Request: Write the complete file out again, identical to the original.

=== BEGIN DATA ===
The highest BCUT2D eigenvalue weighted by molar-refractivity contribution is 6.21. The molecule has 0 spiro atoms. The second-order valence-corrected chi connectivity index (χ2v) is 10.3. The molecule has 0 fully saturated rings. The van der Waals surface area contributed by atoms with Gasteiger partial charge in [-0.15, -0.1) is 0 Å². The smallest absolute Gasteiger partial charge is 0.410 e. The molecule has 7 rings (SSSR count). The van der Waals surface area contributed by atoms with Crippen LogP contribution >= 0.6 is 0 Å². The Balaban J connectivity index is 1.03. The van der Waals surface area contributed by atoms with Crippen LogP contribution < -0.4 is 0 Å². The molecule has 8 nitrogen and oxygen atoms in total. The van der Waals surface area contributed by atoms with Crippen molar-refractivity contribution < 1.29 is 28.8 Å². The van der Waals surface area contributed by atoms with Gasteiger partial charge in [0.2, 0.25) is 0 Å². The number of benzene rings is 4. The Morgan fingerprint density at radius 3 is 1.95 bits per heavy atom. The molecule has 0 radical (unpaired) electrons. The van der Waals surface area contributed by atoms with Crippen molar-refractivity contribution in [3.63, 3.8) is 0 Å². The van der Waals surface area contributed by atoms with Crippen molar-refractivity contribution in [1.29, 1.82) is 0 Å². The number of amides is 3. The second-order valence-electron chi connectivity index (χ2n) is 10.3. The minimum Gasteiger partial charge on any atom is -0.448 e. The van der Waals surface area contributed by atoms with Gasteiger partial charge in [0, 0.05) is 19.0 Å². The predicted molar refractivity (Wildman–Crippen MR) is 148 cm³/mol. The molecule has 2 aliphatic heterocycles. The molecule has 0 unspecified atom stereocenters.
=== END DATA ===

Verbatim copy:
The highest BCUT2D eigenvalue weighted by molar-refractivity contribution is 6.21. The molecule has 0 spiro atoms. The second-order valence-corrected chi connectivity index (χ2v) is 10.3. The molecule has 0 fully saturated rings. The van der Waals surface area contributed by atoms with Gasteiger partial charge in [-0.15, -0.1) is 0 Å². The smallest absolute Gasteiger partial charge is 0.410 e. The molecule has 7 rings (SSSR count). The van der Waals surface area contributed by atoms with Crippen LogP contribution >= 0.6 is 0 Å². The Balaban J connectivity index is 1.03. The van der Waals surface area contributed by atoms with Crippen LogP contribution < -0.4 is 0 Å². The molecule has 8 nitrogen and oxygen atoms in total. The van der Waals surface area contributed by atoms with Crippen molar-refractivity contribution < 1.29 is 28.8 Å². The van der Waals surface area contributed by atoms with Gasteiger partial charge in [0.2, 0.25) is 0 Å². The number of benzene rings is 4. The Morgan fingerprint density at radius 3 is 1.95 bits per heavy atom. The molecule has 0 radical (unpaired) electrons. The van der Waals surface area contributed by atoms with Crippen molar-refractivity contribution in [3.63, 3.8) is 0 Å². The van der Waals surface area contributed by atoms with Crippen molar-refractivity contribution in [1.29, 1.82) is 0 Å². The number of amides is 3. The second-order valence-electron chi connectivity index (χ2n) is 10.3. The minimum Gasteiger partial charge on any atom is -0.448 e. The van der Waals surface area contributed by atoms with Gasteiger partial charge in [0, 0.05) is 19.0 Å². The predicted molar refractivity (Wildman–Crippen MR) is 148 cm³/mol. The molecule has 2 aliphatic heterocycles. The molecule has 0 unspecified atom stereocenters.